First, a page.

This is both clever and funny. Dom – The Play demonstrates the effect that Dominic Cummings had on the Brexit campaign and the government, treating both as an intellectual and scientific challenge.
I suspect that most of the audience entered the Assembly Rooms preparing to grind their teeth / shake their fist / shout their rage at the widely derided figure of Cummings. One hour later, gasping at the idiocy of those in power, you find yourself siding with him — never thought I’d find myself saying that — simply because he’s the only one demonstrating any (twisted?) application of logic and rationale.
Chris Porter (Cummings) and Tom Hudson (Boris Johnson) spark off each other really well and a raft of other characters — Gove, Sturgeon etc — are played by the two supporting cast. Without the benefit of microphones a few lines were missed when cast members played to each other rather than projecting to the back of the auditorium but, barring this occasional lapse in stagecraft, this is a highly competent demonstration of satire’s ability to highlight some of the more ridiculous elements of Boris’s premiership.
When the play first launched in London (July 2022) the writer remained anonymous and rumours whizzed around that this was the work of the master of spin himself, Dominic Cummings. In fact it was Lloyd Evans of The Spectator who wrote the piece although he says “the script has multiple authors and not all of them can be identified”. His anonymity was pre-planned and certainly assisted the flutter of excitement amongst London’s reviewers at its launch.
Now that its provenance is better understood it can be appreciated for what it is, rather than what it is not. The voice we hear mostly is Cummings’ own. For that reason we see his version of events, which in turn allows him to apply his own spin. That his colleagues were floundering oafs is in little doubt but their bluster and obfuscation were able to stem some of his more radical plans — civil service reform, British astronauts on Mars etc.
Upon my exit from the venue, my attitude to Cummings is different. A little. I can respect (albeit grudgingly!) his intent and application of his plans. But there is certainly an element of the ‘one-eyed man is king’ coming to the fore in a kingdom of the blind. In that respect, it merely confirms (in my mind) the parlous state of current British politics.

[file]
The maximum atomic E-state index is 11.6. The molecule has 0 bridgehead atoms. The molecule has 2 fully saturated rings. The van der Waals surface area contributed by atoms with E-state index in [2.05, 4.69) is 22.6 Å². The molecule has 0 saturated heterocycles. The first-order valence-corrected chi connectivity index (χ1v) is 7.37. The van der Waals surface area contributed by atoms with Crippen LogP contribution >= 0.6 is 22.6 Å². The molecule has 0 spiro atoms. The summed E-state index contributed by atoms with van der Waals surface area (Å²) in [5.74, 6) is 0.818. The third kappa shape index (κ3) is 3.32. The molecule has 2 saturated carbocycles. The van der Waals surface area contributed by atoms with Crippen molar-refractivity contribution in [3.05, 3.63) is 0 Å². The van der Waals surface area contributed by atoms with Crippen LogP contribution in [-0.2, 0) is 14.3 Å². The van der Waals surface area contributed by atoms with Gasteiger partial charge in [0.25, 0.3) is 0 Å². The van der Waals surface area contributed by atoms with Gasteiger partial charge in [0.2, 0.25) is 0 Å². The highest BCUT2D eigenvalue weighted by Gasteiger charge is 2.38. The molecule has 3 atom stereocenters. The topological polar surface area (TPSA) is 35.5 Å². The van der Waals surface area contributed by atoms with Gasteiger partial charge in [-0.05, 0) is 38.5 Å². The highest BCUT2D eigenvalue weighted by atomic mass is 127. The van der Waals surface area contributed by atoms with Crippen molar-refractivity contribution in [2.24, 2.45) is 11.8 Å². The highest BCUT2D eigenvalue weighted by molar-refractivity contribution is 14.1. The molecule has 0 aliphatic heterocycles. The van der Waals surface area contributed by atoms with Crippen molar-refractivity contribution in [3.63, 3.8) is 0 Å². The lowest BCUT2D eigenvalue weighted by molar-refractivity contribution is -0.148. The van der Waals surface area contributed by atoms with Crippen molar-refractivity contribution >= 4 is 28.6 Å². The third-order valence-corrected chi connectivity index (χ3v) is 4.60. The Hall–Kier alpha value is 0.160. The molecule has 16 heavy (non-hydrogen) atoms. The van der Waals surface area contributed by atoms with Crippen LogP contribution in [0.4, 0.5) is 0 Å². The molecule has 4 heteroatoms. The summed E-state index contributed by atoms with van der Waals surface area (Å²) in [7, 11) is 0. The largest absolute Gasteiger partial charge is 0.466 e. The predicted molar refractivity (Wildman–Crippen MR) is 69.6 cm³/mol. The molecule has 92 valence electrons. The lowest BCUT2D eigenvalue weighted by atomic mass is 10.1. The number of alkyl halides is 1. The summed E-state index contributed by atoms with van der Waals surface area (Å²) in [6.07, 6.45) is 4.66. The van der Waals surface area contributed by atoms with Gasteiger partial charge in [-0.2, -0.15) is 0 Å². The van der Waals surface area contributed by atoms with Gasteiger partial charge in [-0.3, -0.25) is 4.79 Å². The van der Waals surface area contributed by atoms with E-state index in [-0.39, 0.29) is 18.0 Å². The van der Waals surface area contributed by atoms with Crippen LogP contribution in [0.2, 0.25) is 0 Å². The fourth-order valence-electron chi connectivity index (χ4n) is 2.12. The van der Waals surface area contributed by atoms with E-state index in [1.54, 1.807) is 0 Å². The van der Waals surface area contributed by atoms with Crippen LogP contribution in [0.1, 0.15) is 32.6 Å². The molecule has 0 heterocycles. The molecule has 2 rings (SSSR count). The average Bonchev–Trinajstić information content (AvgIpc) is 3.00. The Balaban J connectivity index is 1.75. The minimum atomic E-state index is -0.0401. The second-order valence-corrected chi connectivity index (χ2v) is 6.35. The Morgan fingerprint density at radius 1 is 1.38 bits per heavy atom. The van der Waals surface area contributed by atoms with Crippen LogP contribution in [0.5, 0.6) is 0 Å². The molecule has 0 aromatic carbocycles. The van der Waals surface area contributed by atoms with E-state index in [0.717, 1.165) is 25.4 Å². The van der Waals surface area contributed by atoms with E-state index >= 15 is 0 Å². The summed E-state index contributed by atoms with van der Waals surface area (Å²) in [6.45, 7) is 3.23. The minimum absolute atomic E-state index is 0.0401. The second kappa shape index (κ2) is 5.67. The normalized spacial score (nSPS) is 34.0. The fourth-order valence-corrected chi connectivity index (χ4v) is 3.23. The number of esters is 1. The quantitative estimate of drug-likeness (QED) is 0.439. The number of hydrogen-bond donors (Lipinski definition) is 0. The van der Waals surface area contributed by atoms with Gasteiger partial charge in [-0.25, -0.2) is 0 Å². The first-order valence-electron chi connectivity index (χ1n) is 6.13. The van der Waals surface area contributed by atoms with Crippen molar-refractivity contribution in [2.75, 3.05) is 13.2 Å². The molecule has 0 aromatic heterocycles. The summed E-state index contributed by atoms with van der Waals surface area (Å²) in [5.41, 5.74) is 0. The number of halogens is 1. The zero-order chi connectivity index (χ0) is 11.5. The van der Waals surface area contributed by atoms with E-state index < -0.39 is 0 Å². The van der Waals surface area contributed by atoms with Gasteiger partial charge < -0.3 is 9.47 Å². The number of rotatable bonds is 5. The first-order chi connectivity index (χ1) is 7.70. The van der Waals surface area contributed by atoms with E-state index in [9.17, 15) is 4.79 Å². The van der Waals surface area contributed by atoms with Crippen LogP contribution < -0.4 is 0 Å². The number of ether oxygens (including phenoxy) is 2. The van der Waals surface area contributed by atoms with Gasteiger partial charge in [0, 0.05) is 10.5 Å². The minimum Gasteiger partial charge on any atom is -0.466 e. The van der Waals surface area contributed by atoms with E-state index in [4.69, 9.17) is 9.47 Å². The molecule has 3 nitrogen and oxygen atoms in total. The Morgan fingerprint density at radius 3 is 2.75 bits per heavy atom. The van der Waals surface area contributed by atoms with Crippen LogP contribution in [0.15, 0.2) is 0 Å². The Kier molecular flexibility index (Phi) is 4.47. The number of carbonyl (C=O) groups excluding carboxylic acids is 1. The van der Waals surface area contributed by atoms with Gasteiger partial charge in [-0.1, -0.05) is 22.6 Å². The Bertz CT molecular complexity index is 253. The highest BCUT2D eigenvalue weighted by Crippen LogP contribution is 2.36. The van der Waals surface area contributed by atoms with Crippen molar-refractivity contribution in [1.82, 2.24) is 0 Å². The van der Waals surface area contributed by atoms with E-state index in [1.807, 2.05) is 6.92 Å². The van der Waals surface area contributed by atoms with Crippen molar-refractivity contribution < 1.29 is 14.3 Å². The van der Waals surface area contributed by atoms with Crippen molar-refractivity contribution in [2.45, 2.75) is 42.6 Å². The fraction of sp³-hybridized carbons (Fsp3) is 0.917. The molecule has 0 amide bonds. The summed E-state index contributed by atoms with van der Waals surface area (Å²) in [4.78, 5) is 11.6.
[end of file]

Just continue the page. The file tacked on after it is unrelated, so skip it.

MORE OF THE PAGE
As the name suggests and the poster makes abundantly clear, the Dom in Dom – The Play is Boris Johnson’s friend turned nemesis Dominic Cummings. What the title doesn’t make clear is that this is not so much a play as An Audience with Dominic Cummings, as Cummings, played by Chris Porter tells his story and gives his opinions to the audience with sketches and short scenes occasionally breaking up the narrative along the way, writes Andy Moseley.
The immediate problem with this is that, even to most Brexit supporters, Cummings does not come across as a particularly likeable person. The Machiavellian techniques he employed to help achieve the result of the referendum he wanted don’t really benefit from being aired in public. Indeed, Cummings himself has generally been far too clever to publicly admit to what he frequently confesses here.
Porter is aided and abetted initially by Rebecca Todd and David Mildon playing a range of characters including Theresa May, Nicola Sturgeon, Nigel Farge and Michael Gove. Most of these say only two or three lines delivered very much through Cummings’s lens, and only Mildon’s superb imitation of Gove’s facial expression gets a massive laugh from the audience. The rest of the time it’s just a trot through history from Cummings perspective, which means that he is always right and others are always far too stupid to operate at his level. The jokes don’t land because they are always at the expense of others, not him.
The dynamics of the show change to a degree with the introduction of Tim Hudson as Boris Johnson. The show moves more into political satire and away from the dry self-aggrandising words of Cummings, as he no longer dominates the show to the same extent. Hudson’s depiction of Johnson captures his speech and mannerisms superbly with just the right blend of impression and caricature to deliver humour and parody.
It also highlights the contrast between him and Cummings in real life which go a long way to explaining why Cummings could only ever operate in Johnson’s shadow. While Cummings was determined to convey his intelligence at all times, Johnson knows he is perceived as an idiot and was happy to play the buffoon for as long as it suited him. However, even here the comedy is one-sided. Johnson is also being seen through Cummings eyes, meaning the buffoonery is ramped up to ten and the intelligence is dialled down to zero.
The end result is a show that is too skewed towards Cummings’ version of events that it lacks the light and shade needed to be truly funny or historically relevant.
Assembly Rooms Ballroom, August 14-20, 22-27